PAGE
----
MAJ 2016(cf infra)
Un essai randomisé a comparé la prednisolone orale (30 mg d’emblée, puis 1 fois/jour pendant 5 jours) à l’indométacine (50 mg d’emblée, puis 50 mg x 3/jour pendant 2 jours, puis 25 mg x 3/jour pendant 3 jours) chez 416 adultes présentant une crise de goutte. L’effet antalgique mesuré sur une échelle visuelle analogique (EVA) de 100 mm a été comparable, tant au cours des premières heures qu’ensuite, et tant au repos que pendant les activités. Les effets indésirables mineurs ont été plus fréquents sous indométacine au cours de la phase initiale.
L’efficacité de la prednisolone (Solupred*) à la dose de 35 mg une fois par jour pendant 5 jours est identique à celle d’un AINS, le naproxène (Naprosyne*), 500 mg deux fois par jour pendant 5 jours.
le paracétamol est le médicament de référence éventuellement associé à un AINS. L’ibuprofène (200 à 400 mg/j) est à privilégier car il provoque moins d’effets indésirables digestifs [Lire]
Les corticoïdes ne sont pas évalués dans cet avis
Use of oral prednisolone or naproxen for the treatment of gout arthritis: a double-blind, randomised equivalence trial
Dr Hein JEM Janssens MD a , Matthijs Janssen PhD c, Eloy H van de Lisdonk PhD a, Prof Piet LCM van Riel PhD b and Prof Chris van Weel PhD
Non-steroidal anti-inflammatory drugs and colchicine used to treat gout arthritis have gastrointestinal, renal, and cardiovascular adverse effects. Systemic corticosteroids might be a beneficial alternative. We investigated equivalence of naproxen and prednisolone in primary care.
We did a randomised clinical trial to test equivalence of prednisolone and naproxen for the treatment of monoarticular gout. Primary-care patients with gout confirmed by presence of monosodium urate crystals were eligible. 120 patients were randomly assigned with computer-generated randomisation to receive either prednisolone (35 mg once a day; n=60) or naproxen (500 mg twice a day; n=60), for 5 days. Treatment was masked for both patients and physicians. The primary outcome was pain measured on a 100 mm visual analogue scale and the a priori margin for equivalence set at 10%. Analyses were done per protocol and by intention to treat. This study is registered as an International Standard Randomised Controlled Trial, number ISRCTN14648181.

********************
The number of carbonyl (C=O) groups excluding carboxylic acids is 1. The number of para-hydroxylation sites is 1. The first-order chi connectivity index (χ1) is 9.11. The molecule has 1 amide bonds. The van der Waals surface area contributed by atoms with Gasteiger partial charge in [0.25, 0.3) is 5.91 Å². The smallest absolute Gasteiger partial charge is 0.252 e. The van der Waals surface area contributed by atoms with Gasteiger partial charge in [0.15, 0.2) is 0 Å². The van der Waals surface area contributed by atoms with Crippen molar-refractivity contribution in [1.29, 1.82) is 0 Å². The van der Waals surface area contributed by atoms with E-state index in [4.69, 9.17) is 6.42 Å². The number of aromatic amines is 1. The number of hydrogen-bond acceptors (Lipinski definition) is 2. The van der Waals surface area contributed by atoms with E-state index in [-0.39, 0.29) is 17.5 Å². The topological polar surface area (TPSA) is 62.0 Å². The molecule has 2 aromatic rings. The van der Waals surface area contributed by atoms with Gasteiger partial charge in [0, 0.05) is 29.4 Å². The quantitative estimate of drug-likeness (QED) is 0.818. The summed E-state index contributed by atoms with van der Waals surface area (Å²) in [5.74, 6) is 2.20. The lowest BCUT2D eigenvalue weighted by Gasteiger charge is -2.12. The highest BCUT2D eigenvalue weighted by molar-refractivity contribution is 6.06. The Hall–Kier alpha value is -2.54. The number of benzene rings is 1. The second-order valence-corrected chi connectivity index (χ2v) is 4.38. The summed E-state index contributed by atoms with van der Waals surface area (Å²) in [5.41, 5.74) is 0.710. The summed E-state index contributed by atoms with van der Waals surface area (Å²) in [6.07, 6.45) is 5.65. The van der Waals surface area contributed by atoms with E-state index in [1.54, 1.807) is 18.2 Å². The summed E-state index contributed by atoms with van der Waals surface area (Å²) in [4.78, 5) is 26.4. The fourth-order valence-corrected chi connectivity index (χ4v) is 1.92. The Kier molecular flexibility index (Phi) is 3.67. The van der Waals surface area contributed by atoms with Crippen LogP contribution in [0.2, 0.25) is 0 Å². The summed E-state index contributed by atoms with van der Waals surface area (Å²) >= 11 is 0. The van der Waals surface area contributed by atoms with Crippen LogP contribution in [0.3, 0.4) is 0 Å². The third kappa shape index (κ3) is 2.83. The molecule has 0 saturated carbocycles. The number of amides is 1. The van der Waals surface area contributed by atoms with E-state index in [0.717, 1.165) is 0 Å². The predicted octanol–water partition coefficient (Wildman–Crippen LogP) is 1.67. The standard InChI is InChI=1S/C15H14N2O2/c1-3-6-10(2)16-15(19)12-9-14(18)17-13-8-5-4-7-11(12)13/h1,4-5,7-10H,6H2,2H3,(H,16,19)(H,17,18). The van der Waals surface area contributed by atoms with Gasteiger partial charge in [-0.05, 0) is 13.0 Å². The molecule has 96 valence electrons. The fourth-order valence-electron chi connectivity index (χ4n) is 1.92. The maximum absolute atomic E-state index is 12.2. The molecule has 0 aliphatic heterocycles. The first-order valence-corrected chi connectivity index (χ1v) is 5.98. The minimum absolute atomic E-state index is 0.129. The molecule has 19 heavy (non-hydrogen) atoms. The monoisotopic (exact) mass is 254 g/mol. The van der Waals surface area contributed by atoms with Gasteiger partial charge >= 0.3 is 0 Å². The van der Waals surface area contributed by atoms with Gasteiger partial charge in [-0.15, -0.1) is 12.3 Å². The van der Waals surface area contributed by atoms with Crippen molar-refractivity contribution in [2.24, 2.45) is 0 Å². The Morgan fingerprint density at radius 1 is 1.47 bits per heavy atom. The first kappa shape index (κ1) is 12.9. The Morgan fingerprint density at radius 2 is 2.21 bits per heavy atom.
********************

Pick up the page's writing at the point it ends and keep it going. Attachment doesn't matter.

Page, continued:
Data were incomplete for one patient in each treatment group, so per-protocol analyses included 59 patients in each group. After 90 h the reduction in the pain score was 44·7 mm and 46·0 mm for prednisolone and naproxen, respectively (difference 1·3 mm; 95% CI -9·8 to 7·1), suggesting equivalence. The difference in the size of change in pain was 1·57 mm (95% CI -8·65 to 11·78). Adverse effects were similar between groups, minor, and resolved by 3 week follow-up.
Oral prednisolone and naproxen are equally effective in the initial treatment of gout arthritis over 4 days.
Funding Rheumatology Research Fund Arnhem, Netherlands.
Source: [Ann Intern Med. 2016;164(7):464-471]
Timothy Hudson Rainer, MD*; Chi Hung Cheng, MD*; Hein J.E.M. Janssens, MD, PhD; Chi Yin Man, MD; Lai Shan Tam, MD; Yu Fai Choi, MD; Wah Hon Yau, MD; Ka Hing Lee, MD; and Colin Alexander Graham, MD [+] Article, Author, and Disclosure Information Ann Intern Med. 2016;164(7):464-471. doi:10.7326/M14-2070 © 2016 American College of Physicians Text Size: A A A This article was published at www.annals.org on 23 February 2016. * Professor Rainer and Dr. Cheng contributed equally to this work.
Background: Two recent double-blind, randomized, controlled trials (RCTs) showed that oral steroids and nonsteroidal anti-inflammatory drugs have similar analgesic effectiveness for management of gout, but the trials had small sample sizes and other methodological limitations.
Objective:To compare the effectiveness and safety of oral prednisolone versus oral indomethacin in patients presenting to emergency departments (EDs) with acute gout.
Design: Multicenter, double-blind, randomized equivalence trial. Patients were randomly assigned (1:1 ratio) to receive either indomethacin or prednisolone. (ISRCTN registry number: ISRCTN45724113)
Setting: Four EDs in Hong Kong.
Participants: 416 patients aged 18 years or older.
Measurements: Analgesic effectiveness was defined as changes in pain (at rest or with activity) greater than 13 mm on a 100-mm visual analogue scale. Outcomes were measured during the first 2 hours in the ED and from days 1 to 14.
Results: 376 patients completed the study. Equivalent and clinically significant within-group reductions in mean pain score were observed with indomethacin and prednisolone in the ED (approximately 10 mm [rest] and 20 mm [activity]) and from days 1 to 14 (approximately 25 mm [rest] and 45 mm [activity]). No major adverse events occurred during the study. During the ED phase, patients in the indomethacin group had more minor adverse events than those in the prednisolone group (19% vs. 6%; P < 0.001). During days 1 to 14, 37% of patients in each group had minor adverse events.
Limitation: Diagnosis of gout was usually based on clinical criteria rather than examination of joint fluid.
Conclusion: Oral prednisolone and indomethacin had similar analgesic effectiveness among patients with acute gout. Prednisolone is a safe, effective first-line option for treatment of acute gout.
Primary Funding Source: Health and Health Services Research Grant Committee of the Hong Kong Government.